Aug 29, 2008 (08:08 PM EDT)
Group Policy: Replace Or Enhance?
Read the Original Article at InformationWeek
Active directory compliance tools promise improved visibility and streamlined management, but vendor approaches vary widely. Larger suites attempt to address multiple compliance requirements across AD or the enterprise as a whole, while more targeted offerings are available to meet needs ranging from network access control to identity management to log aggregation and everything in between.
Products that focus on Group Policy generally take one of two paths: supplementing Group Policy via extensions that address the most common gaps, often accompanied by an enhanced GUI and reporting capabilities, or replacing Group Policy entirely with a collection of deployment and monitoring tools.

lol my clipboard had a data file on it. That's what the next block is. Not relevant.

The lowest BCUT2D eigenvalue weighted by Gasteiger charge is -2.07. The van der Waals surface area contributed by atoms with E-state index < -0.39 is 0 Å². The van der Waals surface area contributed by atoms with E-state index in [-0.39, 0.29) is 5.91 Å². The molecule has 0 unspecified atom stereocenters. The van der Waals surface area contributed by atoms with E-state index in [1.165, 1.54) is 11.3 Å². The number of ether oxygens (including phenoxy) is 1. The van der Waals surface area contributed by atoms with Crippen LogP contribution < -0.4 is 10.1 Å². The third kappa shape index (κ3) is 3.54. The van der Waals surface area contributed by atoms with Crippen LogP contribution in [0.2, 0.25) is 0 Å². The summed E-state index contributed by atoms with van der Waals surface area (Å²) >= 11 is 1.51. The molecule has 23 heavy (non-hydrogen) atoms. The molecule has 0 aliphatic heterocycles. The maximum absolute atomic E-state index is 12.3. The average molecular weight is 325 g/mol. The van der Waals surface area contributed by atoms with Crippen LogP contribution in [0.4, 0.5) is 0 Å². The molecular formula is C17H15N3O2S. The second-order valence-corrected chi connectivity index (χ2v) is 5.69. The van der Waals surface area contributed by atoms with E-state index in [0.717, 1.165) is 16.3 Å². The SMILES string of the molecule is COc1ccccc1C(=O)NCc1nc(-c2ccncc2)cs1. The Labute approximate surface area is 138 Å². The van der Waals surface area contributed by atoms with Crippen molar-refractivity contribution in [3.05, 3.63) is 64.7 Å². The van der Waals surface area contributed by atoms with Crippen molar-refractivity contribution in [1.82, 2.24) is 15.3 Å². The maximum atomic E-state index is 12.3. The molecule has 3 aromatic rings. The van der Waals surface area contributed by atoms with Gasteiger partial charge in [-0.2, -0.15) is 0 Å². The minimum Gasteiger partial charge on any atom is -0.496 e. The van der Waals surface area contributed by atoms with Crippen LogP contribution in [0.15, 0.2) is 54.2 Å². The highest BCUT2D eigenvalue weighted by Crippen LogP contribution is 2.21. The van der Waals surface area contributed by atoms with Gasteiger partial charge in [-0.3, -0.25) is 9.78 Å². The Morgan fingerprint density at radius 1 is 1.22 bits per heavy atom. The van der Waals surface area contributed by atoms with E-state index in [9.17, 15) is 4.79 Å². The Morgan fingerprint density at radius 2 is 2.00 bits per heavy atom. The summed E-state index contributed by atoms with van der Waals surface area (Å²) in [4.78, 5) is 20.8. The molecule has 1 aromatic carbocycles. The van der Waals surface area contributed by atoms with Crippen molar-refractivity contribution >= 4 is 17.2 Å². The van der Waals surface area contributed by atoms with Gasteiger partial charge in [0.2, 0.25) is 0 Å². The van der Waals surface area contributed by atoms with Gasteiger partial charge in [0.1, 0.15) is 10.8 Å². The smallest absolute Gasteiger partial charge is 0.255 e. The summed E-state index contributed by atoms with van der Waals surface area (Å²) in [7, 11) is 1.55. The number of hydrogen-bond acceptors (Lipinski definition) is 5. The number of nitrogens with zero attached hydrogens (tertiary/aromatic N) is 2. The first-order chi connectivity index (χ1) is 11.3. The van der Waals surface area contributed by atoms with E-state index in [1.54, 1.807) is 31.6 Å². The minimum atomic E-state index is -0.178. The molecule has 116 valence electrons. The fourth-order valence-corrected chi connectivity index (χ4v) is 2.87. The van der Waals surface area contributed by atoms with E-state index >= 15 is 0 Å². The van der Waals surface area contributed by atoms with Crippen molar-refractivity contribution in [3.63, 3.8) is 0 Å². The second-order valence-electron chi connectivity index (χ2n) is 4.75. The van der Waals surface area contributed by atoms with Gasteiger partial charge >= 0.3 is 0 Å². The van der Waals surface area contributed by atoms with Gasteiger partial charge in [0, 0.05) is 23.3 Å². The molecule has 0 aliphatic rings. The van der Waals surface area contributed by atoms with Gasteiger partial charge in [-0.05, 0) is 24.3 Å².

Decide whether you want a point product aimed at Group Policy, a narrow (albeit important) component in your IT infrastructure, or if you're looking to go a more strategic route with a broader compliance suite. Take a hard look at the tools in your arsenal. The core functionality you need may already be available if you're willing to supply a bit of elbow grease. Asset management suites often have inventory and reporting features that can collect the necessary information with a modest amount of configuration work. For example, the Desired Configuration Manager feature of Microsoft's Systems Management Server can be used to audit and report against a predefined settings template, known as a "manifest." Be warned, however: DCM isn't for the faint of heart, especially if you haven't yet upgraded to the latest version of SMS, System Center Configuration Manager 2007.